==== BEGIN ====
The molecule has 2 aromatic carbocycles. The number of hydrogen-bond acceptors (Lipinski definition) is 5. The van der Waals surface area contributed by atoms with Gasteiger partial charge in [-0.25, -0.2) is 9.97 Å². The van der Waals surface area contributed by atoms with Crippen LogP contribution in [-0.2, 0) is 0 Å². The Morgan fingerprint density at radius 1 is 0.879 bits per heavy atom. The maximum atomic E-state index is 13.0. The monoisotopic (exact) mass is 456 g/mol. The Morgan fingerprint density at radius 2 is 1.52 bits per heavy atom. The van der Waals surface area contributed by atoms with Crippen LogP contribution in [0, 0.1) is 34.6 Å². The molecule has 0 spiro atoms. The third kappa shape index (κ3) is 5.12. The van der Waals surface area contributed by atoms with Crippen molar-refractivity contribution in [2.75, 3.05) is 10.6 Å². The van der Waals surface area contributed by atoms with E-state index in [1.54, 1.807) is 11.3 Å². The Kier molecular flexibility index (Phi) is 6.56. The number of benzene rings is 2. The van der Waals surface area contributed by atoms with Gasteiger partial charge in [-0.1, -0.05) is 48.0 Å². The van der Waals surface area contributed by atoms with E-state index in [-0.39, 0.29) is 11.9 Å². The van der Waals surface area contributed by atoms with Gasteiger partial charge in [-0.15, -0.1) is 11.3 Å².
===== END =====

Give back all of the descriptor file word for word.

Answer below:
The molecule has 2 aromatic carbocycles. The number of hydrogen-bond acceptors (Lipinski definition) is 5. The van der Waals surface area contributed by atoms with Gasteiger partial charge in [-0.25, -0.2) is 9.97 Å². The van der Waals surface area contributed by atoms with Crippen LogP contribution in [-0.2, 0) is 0 Å². The Morgan fingerprint density at radius 1 is 0.879 bits per heavy atom. The maximum atomic E-state index is 13.0. The monoisotopic (exact) mass is 456 g/mol. The Morgan fingerprint density at radius 2 is 1.52 bits per heavy atom. The van der Waals surface area contributed by atoms with Crippen LogP contribution in [0, 0.1) is 34.6 Å². The molecule has 0 spiro atoms. The third kappa shape index (κ3) is 5.12. The van der Waals surface area contributed by atoms with Crippen molar-refractivity contribution in [2.75, 3.05) is 10.6 Å². The van der Waals surface area contributed by atoms with E-state index in [1.54, 1.807) is 11.3 Å². The Kier molecular flexibility index (Phi) is 6.56. The number of benzene rings is 2. The van der Waals surface area contributed by atoms with Gasteiger partial charge in [-0.1, -0.05) is 48.0 Å². The van der Waals surface area contributed by atoms with E-state index in [-0.39, 0.29) is 11.9 Å². The van der Waals surface area contributed by atoms with Gasteiger partial charge in [-0.15, -0.1) is 11.3 Å².